Three Years After ‘Liberating’ Libya, U.S. Shuts Down Embassy
In 2011, the United States went to war against Colonel Muammar Qadhafi’s regime in Libya, supposedly in defense of the Libyan people.
President Obama justified the attack by stating on March 28 that year, “We knew that if we wanted—if we waited one more day, Benghazi, a city nearly the size of Charlotte, could suffer a massacre that would have reverberated across the region and stained the conscience of the world. It was not in our national interest to let that happen. I refused to let that happen. And so nine days ago, after consulting the bipartisan leadership of Congress, I authorized military action to stop the killing and enforce U.N. Security Council Resolution 1973. We struck regime forces approaching Benghazi to save that city and the people within it.”
He had to act, he said, in order to prevent a massacre from happening—in Benghazi, of all places! For seven months, a U.S.-led bombing campaign smashed Qadhafi’s forces. This bombardment raining down from above allowed the rebel forces on the ground—radical Islamists—to go on the offensive. They rounded up Qadhafi loyalists, including many civilians, and conducted mass beatings and killings.
Yet the United States turned a blind eye to these atrocities. Then, Libya’s rebel forces got hold of Colonel Qadhafi. They proceeded to sodomize him and parade his beaten and bloodied body through the streets en route to his public execution. The dictator’s lynching was recorded and distributed worldwide via YouTube.
But instead of pausing to reassess its strategic alliance with these so-called liberators of Libya, the United States just laughed off the grisly killing.
Then-Secretary of State Hilary Clinton told one reporter laughingly, “We came. We saw. He died” (cbs News, Oct. 20, 2011).
The tyrant may have been brutally beaten, sexually assaulted and shot dead—but Libya was now on the road to full democracy! Why should Libya’s “freedom” march be hindered by a messy war crimes investigation? Or so the thinking went. President Obama said Qadhafi’s death marked the end of a long and painful chapter in Libya, and that the people in the “new and democratic Libya” now had a chance to determine their own destiny.
The day Qadhafi was killed, Oct. 20, 2011, President Obama held a press conference. He stated:
Our brave pilots have flown in Libya’s skies, our sailors have provided support off Libya’s shores, and our leadership at nato has helped guide our coalition. Without putting a single U.S. service member on the ground, we achieved our objectives, and our nato mission will soon come to an end.
This comes at a time when we see the strength of American leadership across the world. We’ve taken out al Qaeda leaders, and we’ve put them on the path to defeat. We’re winding down the war in Iraq and have begun a transition in Afghanistan. And now, working in Libya with friends and allies, we’ve demonstrated what collective action can achieve in the 21st century.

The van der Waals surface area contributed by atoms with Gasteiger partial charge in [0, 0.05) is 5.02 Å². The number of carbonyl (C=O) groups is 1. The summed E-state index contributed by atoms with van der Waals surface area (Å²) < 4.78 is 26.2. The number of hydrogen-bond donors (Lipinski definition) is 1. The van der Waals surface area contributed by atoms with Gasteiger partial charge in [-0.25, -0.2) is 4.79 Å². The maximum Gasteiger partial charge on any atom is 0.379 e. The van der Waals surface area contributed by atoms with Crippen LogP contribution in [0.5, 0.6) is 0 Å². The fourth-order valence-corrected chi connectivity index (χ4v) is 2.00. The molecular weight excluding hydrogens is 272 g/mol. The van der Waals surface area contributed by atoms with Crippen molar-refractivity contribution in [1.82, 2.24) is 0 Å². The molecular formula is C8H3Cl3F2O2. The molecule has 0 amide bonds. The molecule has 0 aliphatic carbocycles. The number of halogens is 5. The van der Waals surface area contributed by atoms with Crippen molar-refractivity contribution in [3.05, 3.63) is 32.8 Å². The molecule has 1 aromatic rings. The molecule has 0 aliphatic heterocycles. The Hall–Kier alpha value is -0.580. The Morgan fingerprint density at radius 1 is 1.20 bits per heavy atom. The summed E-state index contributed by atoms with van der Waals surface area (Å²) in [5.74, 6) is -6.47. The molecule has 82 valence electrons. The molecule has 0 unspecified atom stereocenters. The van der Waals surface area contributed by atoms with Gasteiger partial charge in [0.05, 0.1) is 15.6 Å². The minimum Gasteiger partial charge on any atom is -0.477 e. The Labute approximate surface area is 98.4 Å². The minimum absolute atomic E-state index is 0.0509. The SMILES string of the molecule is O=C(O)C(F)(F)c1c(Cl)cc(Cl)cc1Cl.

This is what the leaders of the United States of America were saying about the “new Libya” in 2011.
Now compare that to what we here at the Trumpet were saying. My father wrote in October of that year: “Now America and the West have paved the way for another Iranian victory in Libya. We are rejoicing about the overthrow of Libya’s Muammar Qadhafi, while we should be mourning. Libyan chaos is now the ideal setting for Iran to bring that nation into its deadly terrorist web. The government that replaces Qadhafi will be a thousand times worse.”
He wrote that even before the death of Qadhafi on Oct. 20, 2011, and a full year before the massacre in Benghazi on Sept. 11, 2012, that resulted in the murder of a U.S. ambassador.
Fast-forward less than three years later to today, and the violence and bloodshed in Libya is so bad that Americans are fleeing the country. On July 26, the United States decided to shut down its Embassy in Tripoli. The latest travel advisory issued by the State Department says it all:
The security situation in Libya remains unpredictable and unstable. The Libyan government has not been able to adequately build its military and police forces and improve security following the 2011 revolution. Many military-grade weapons remain in the hands of private individuals, including antiaircraft weapons that may be used against civilian aviation. Crime levels remain high in many parts of the country. In addition to the threat of crime, various groups have called for attacks against U.S. citizens and U.S. interests in Libya. Extremist groups in Libya have made several specific threats this year against U.S. government officials, citizens and interests in Libya. Because of the presumption that foreigners, especially U.S. citizens, in Libya may be associated with the U.S. government or U.S. ngos, travelers should be aware that they may be targeted for kidnapping, violent attacks, or death. U.S. citizens currently in Libya should exercise extreme caution and depart immediately.
This is Libya today—just three years after America’s leaders rejoiced over Qaddafi’s overthrow. You won’t see accurate coverage on Libya’s radical turn in the mainstream media, so remember where you read it first.